As you gaze across the new-mown fields of Washington’s Ferry Farm or the formal gardens at Historic Kenmore, you may be unaware of the secrets that lie just inches below the surface. But the archaeology of these sites reveals clues that enhance our understanding of the people and events that shaped these two National Historic Landmarks.
Prehistoric people found that this area offered a comfortable climate, a wealth of foodstuffs, and stone for tool making.
Everyday colonial life on the farm brought young George and Betty Washington into contact with slaves, merchants, a self-reliant mother, ferry passengers, and a host of others who populated their world in the early 1700s.
Civil War soldiers, in the 1800s, used Ferry Farm as a place to prepare for battle, while Kenmore offered a respite from the brutality of the war.
Explore the archaeology section of the site to learn how archaeologists use the materials left behind by these individuals to tell the story of their lives. When you visit Ferry Farm and Kenmore, you’ll be able to see some of these historic artifacts on display. Come explore with us!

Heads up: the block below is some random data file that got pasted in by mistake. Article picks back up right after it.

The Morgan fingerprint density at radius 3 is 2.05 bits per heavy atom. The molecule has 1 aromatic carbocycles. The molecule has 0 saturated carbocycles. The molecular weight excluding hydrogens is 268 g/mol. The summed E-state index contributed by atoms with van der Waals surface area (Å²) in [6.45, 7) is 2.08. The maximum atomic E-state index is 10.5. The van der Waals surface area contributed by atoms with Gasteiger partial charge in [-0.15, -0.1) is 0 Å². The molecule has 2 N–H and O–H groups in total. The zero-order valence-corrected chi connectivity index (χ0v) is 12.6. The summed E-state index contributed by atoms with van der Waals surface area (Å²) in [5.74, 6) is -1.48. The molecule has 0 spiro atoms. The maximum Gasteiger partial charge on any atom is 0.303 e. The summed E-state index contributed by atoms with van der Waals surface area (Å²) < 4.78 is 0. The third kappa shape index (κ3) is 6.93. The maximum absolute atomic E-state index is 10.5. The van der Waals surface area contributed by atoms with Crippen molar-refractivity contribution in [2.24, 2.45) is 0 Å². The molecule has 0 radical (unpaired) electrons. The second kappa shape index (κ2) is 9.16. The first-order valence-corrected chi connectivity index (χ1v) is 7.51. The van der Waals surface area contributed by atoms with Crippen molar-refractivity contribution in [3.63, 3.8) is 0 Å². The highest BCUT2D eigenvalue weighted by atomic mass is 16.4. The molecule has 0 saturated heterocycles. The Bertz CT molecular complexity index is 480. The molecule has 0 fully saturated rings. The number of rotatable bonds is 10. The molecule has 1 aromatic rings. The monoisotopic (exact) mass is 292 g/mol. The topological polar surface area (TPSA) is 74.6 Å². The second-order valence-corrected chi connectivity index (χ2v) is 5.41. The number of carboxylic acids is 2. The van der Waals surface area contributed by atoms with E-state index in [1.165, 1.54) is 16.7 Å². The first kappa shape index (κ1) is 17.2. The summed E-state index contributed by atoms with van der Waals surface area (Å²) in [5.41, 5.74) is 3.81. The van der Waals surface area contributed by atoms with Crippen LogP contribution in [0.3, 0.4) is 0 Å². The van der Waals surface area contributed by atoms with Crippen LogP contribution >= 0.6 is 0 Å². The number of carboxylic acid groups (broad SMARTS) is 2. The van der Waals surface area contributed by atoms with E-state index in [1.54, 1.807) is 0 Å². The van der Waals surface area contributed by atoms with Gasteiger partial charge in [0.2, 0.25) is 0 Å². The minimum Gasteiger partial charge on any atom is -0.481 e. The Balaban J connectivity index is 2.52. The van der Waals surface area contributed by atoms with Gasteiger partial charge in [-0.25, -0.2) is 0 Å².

A recent article in the New York Times titled "History of Fredericksburg in 21 Objects" includes 7 artifacts found at Ferry Farm.
Dr. Bernard Means of VCU recently posted about his experience with the 2013 field school at Ferry Farm: http://www.dayofarchaeology.com/george-is-waiting-the-2013-vcu-field-school-george-washingtons-ferry-farm/
A special 3D scanning project by Dr. Means at Ferry Farm was also recently featured on the VCU website.
Archaeology lab technicians have created a TPQ database of artifacts found at Ferry Farm. The database is available at http://tpqdatabase.wordpress.com
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